I was told by someone who works for Marvel, it was not the plan to make Kang the center of everything until they saw the dailies from Quantumania and after his performance in Loki, which was so strong they were like, 'This is it. This is our way forward. We’ve lost our varsity hero team, but let’s set up around this guy Kang and this performer that so many people are reacting to.' We know this is a huge problem for them that they are facing and grappling with right now. And what’s unprecedented in this for Marvel is, I would argue they have never hung so much of a franchise on one actor. . . . I would argue more than Downey as Iron Man, more than Brolin as Thanos, that hanging everything on this guy is then going to pop up in all of their properties leading up to something called The Kang Dynasty has put them in a very unusual position.
Barring some kind of Sliding Doors effect (involving Pepper Potts herself), fans probably won't ever know what the MCU's Phase 5 and Phase 6 would have been like without Kang as the antagonistic ringleader behind it all. And only time will tell whether Feige & Co. continue moving forward with their previously stated strategy, or if there's a back-up plan in the works.
Gugu Mbatha-Raw Approached Ravonna And Mobius’ Relationship Like James Bond And M
We've obviously already talked about how various pop culture phenomenons were influential to the look, feel, and plotting of Loki's first season. And when Gugu Mbatha-Raw spoke with CinemaBlend about the unique relationship between her TVA official Ravonna Renslayer and Owen Wilson's Mobius, she shared that she viewed that pairing as one similar to James Bond and M. Here's how she put it:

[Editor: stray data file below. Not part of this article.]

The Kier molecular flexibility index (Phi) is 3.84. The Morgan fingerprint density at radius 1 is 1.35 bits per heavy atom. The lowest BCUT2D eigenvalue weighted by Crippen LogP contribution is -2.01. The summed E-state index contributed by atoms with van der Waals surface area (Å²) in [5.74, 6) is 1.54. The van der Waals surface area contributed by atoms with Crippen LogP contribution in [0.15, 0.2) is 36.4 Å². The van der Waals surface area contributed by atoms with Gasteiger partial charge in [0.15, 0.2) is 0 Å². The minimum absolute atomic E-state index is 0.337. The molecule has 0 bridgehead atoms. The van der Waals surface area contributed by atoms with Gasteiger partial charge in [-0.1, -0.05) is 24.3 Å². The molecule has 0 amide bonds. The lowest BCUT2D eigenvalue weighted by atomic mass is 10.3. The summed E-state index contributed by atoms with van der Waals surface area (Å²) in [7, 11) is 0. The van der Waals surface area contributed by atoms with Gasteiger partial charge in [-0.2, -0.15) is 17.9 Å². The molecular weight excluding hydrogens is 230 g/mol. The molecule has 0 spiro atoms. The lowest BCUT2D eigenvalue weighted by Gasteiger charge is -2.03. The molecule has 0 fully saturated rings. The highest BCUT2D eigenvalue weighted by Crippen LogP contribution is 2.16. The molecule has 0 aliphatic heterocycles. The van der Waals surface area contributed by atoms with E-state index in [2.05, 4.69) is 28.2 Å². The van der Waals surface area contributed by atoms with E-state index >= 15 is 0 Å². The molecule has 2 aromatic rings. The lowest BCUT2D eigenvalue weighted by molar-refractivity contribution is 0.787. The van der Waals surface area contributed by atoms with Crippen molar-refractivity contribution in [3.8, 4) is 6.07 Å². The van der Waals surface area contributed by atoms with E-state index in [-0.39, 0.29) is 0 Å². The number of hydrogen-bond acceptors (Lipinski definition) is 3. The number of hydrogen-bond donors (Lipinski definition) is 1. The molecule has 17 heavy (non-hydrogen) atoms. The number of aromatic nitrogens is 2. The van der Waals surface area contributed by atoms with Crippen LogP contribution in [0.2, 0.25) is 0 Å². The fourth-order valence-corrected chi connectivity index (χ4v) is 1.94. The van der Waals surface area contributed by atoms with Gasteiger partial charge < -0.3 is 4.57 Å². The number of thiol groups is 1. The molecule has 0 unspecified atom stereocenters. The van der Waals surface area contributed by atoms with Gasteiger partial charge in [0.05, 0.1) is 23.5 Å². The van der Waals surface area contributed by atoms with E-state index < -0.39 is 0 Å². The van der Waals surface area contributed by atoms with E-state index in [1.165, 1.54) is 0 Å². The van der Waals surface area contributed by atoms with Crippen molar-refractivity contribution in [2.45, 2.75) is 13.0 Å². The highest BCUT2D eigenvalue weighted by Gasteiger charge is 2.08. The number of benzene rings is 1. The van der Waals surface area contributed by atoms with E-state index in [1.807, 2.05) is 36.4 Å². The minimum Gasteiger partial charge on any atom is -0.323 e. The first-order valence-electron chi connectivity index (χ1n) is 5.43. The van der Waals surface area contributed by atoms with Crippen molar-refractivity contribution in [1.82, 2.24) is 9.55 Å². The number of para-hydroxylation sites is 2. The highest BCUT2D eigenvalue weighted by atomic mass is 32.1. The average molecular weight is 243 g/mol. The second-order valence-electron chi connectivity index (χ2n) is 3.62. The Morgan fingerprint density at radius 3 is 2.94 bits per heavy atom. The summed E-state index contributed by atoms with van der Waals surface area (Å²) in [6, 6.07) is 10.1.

Personally I always looked at it as a sort of version of the M/Bond dynamic, with me being M and Mobius being Bond, this sort of rascally agent that just is a bit maverick. And my character sort of appreciates him for the fact that he takes off on these maverick challenges, but also kind of has to have him toe the line as well.
I think we can all agree Mobius is on another plane entirely from James Bond, but he certainly does feature both the integrity and the occasionally rapscallion nature that the secret agent exudes. Albeit more in earlier films over the Daniel Craig era, but still. His Bond and Dame Judi Dench's M are for the ages.
Turns Out Owen Wilson Doesn’t Like Jet Skis As Much As Mobius Does
After watching Season 1, arguably the biggest takeaway that fans got from Mobius' arc is that the dude has a very precise affection for Jet Skis, as well as the act of going out on the water and putting them to use. What fans may not know, however, is that the actor playing Mobius does not share that appreciation. When we spoke with Owen Wilson, he offered up a less joyful take on Jet Skis, saying:
I can't say that I'm the biggest fan of Jet Skis... Yeah, it was just pure acting. I put them... they kind of remind me of aquatic leaf blowers, which I'm not the biggest fan of either.
So any Loki fans out there who see someone on a Jet Ski that maybe happens to look like Owen Wilson, you can probably bet on it more likely being a person named Mobius, and not the actor himself.
With each of these facts in mind, hopefully the wait for Loki Season 2 will pass as quickly as possible, as the premiere is set to stream with a Disney+ subscription on Thursday, October 5, at 9:00 p.m. ET.